I seem to remember writing in an email to Michele that I was having a problem as to how I should approach this current "writing"; whether to start anew or to go back & try & build a bridge across the intervening period. I think what I've done, & what I'm still doing, is use the past not so much as a bridge but as a reference library which I occasionally return to.

 

I was lucky, I guess, because the way I used to write, the influences that shaped me, the style I had developed, were all still contemporary. Sure, there had been a lot of new stuff happening in the interim, but there was still around a continuity that had its roots in what, say, Olson & O'Hara & Snyder had been doing all those years ago, & even the new stuff was related to that melting pot—or, at least, to some of the ingredients.

 

So I had no problems about my poetry being passé. The process, however, was a bit rusty. I'd got movement back into my fingers through the editing & assemblage  of The right foot. I became a bit more flexible with the writing of some new poems. I regained confidence in my abilities by getting some of those poems published. I probably also had more commitment, in the sense that I had time to give over to writing rather than getting involved in things that earlier had (a) interfered with my being able to write & (b) a bit later on, actually prevented me from writing. But it was still not what I would describe as in any way full on.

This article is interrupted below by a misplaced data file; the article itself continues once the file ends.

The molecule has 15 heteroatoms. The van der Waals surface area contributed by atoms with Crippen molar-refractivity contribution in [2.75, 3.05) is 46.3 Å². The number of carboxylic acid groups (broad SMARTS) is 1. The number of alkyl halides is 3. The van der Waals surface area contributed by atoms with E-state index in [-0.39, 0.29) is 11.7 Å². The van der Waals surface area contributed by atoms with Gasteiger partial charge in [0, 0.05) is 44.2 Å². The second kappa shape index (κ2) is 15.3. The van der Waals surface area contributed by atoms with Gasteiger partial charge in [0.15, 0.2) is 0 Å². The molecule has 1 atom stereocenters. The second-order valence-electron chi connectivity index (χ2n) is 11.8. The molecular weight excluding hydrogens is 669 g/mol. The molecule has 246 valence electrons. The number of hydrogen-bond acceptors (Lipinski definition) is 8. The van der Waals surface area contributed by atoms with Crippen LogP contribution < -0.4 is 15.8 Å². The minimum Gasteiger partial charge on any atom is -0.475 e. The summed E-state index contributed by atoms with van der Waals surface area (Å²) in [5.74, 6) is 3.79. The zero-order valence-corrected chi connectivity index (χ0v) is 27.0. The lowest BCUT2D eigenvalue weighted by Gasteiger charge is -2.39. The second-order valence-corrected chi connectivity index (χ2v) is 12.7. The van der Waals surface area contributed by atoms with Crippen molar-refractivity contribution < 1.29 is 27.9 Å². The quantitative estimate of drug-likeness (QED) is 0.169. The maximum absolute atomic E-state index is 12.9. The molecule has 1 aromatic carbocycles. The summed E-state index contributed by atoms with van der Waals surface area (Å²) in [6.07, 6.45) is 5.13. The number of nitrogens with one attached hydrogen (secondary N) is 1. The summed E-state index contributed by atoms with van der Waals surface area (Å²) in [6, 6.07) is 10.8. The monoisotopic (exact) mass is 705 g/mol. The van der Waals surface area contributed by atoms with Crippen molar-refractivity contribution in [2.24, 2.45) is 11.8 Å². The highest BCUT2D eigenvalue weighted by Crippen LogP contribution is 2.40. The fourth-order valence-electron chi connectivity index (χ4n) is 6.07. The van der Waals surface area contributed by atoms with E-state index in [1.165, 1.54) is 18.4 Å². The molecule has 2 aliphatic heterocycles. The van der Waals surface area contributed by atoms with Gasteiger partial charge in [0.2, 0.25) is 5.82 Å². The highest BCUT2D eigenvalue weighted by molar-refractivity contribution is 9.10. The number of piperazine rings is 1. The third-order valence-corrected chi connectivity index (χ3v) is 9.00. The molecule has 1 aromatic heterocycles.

That came with a physical move, & a conjunction of opportunities. L. had just finished her doctorate & was offered a tenurable position at a regional university. I decided to retire from my current job. It was a couple of years earlier than I'd intended, but the nature of organizations had changed & I found myself in conflict with this new structure of upper management who were employed on, generally, three year contracts, often from an industry quite different to the core business of our shared employer, & whose goals inevitably were short-term personal financial gain rather than long-term responsible corporate vision.

 

I found myself in a small city, no poets that I knew or knew of within 2000 kilometers. Time was one thing I now had lots of, so I could write more, plus it was a new environment & that always provokes activity. I had the beginnings of an electronic network, mainly comprised of editors of journals.  & when two of those editors decided to start up a group blog, As/Is, & invited me to join I willingly accepted, not realizing how important it would become to me, how much impetus it was going to provide.